Dr. Laurie H. Glimcher speaks with Dr. Dan Fitzgerald, associate professor of medicine and co-director of the Weill Cornell Center for Global Health. Dr. Fitzgerald works primarily in Haiti, providing medical care to people in one of the poorest places in the Western Hemisphere.
May 01, 2013 -
Regional Anesthesia Technique Significantly Improves Outcomes of Hip and Knee Replacement Surgery
A highly underutilized anesthesia technique called neuraxial anesthesia, also known as spinal or epidural anesthesia, improves outcomes in patients undergoing hip or knee replacement, according to a new study by researchers at Hospital for Special Surgery and Weill Cornell Medical College. The study, which appears in the May issue of the journal Anesthesiology, found that neuraxial anesthesia, a type of regional anesthesia, reduced morbidity, mortality, length of hospital stay and costs when compared with general anesthesia.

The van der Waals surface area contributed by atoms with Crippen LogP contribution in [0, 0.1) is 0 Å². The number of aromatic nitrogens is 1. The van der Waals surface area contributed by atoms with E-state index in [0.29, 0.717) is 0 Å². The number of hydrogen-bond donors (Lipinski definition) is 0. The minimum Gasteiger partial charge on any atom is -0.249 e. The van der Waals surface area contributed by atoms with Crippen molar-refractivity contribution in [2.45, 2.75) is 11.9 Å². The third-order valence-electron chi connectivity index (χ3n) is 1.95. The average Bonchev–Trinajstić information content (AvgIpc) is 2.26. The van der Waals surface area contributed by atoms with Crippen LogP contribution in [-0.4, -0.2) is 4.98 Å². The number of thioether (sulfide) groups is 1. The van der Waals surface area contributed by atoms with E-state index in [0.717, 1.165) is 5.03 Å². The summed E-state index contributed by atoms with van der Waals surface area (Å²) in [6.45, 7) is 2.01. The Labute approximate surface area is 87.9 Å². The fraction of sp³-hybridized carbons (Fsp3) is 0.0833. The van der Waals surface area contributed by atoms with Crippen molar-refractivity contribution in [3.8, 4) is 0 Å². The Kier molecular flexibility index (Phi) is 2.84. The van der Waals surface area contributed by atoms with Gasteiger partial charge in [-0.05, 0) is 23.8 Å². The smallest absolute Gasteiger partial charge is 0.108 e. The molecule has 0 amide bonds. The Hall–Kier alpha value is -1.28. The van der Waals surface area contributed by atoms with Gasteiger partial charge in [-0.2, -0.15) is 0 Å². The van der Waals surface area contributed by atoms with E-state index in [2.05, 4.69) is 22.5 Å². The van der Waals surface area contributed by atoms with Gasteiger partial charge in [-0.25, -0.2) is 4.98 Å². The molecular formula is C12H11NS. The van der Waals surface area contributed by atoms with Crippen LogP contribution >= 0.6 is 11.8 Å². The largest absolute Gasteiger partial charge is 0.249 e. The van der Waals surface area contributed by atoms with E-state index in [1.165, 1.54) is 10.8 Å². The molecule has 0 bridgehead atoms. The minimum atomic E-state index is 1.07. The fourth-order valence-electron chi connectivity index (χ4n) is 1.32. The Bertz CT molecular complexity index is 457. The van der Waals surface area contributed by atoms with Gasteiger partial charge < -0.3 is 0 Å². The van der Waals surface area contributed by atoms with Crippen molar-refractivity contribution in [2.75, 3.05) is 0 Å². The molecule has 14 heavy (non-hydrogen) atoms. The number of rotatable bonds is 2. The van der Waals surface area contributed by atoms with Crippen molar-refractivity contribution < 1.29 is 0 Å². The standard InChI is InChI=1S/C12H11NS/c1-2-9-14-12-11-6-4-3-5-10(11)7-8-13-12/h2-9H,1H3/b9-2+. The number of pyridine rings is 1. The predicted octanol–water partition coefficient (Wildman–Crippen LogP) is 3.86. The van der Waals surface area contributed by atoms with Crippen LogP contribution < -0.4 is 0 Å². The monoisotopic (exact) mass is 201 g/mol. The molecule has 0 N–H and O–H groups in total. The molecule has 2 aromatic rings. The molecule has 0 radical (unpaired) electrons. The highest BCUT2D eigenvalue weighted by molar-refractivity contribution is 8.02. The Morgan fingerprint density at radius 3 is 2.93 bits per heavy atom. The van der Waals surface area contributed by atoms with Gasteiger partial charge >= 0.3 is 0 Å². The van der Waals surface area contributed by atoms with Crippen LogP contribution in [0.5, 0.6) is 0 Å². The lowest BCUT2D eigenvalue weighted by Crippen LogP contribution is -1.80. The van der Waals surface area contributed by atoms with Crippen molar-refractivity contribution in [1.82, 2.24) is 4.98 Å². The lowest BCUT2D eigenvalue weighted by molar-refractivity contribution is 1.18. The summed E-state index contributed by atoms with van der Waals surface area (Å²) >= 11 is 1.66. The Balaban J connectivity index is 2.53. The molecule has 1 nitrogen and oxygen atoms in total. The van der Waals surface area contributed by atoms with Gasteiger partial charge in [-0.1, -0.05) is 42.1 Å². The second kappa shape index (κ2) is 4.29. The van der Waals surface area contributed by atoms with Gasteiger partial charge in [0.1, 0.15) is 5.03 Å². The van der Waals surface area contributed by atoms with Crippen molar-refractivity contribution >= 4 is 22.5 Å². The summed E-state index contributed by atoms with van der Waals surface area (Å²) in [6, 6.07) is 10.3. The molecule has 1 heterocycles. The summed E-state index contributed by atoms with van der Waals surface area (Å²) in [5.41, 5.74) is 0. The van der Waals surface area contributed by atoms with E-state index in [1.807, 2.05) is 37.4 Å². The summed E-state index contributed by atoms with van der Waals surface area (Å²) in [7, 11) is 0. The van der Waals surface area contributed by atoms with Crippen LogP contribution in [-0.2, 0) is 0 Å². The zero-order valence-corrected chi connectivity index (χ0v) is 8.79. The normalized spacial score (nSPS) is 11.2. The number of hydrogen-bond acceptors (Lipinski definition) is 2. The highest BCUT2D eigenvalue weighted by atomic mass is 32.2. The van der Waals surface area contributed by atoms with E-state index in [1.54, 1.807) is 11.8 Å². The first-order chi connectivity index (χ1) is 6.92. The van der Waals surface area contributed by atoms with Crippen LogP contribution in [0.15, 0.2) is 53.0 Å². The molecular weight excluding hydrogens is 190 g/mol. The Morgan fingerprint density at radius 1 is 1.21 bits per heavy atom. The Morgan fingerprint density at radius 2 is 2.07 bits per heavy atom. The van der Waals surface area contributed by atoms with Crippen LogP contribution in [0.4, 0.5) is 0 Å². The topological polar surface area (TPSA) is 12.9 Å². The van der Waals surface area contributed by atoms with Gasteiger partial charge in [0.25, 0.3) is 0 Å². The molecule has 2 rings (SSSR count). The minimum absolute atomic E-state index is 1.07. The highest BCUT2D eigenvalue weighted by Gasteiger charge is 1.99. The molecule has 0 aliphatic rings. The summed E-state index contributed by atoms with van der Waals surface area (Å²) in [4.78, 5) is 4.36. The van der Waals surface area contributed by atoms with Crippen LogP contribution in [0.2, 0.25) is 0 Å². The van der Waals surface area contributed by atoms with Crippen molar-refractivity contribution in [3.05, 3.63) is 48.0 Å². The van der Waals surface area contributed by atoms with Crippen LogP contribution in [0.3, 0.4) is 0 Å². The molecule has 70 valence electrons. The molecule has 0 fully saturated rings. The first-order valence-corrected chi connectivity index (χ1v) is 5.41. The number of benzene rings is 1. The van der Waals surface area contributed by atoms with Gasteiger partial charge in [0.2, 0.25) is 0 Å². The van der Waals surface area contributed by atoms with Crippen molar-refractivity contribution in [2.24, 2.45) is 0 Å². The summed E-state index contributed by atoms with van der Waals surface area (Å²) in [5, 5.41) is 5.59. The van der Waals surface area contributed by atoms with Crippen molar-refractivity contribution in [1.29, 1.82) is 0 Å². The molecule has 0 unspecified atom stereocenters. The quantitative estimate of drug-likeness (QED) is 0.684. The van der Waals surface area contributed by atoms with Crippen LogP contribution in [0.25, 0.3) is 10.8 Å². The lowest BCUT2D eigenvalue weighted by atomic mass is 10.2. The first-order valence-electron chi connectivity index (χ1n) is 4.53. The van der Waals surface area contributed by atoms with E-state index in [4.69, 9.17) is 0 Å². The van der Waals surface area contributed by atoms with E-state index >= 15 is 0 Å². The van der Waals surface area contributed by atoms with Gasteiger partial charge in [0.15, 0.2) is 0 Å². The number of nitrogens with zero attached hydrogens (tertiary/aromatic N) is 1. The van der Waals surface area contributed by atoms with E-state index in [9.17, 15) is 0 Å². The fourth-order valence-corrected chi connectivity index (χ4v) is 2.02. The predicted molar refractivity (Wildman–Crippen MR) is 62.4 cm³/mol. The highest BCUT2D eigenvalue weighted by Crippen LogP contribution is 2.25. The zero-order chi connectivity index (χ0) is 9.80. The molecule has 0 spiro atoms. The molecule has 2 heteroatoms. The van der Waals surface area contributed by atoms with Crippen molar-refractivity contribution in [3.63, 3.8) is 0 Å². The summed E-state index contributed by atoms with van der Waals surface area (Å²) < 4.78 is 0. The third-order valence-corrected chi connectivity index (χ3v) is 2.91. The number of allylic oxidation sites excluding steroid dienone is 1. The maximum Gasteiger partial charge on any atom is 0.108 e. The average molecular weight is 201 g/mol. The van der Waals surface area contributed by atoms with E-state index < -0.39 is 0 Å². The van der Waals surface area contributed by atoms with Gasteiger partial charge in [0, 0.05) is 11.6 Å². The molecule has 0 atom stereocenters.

April 30, 2013 -
How Some Cancers "Poison the Soil" to Block Metastasis
Cancer spread or metastasis can strike unprecedented fear in the minds of cancer patients. The "seed and the soil" hypothesis proposed by Stephen Paget in 1889 is now widely accepted to explain how cancer cells (seeds) are able to generate fertile soil (the microenvironment) in distant organs that promotes cancer's spread. However, this concept does not explain why some tumors do not spread or metastasize.
April 30, 2013 -
Weill Cornell Reaches $1.3 Billion Goal for its Pioneering Discoveries that Make a Difference Campaign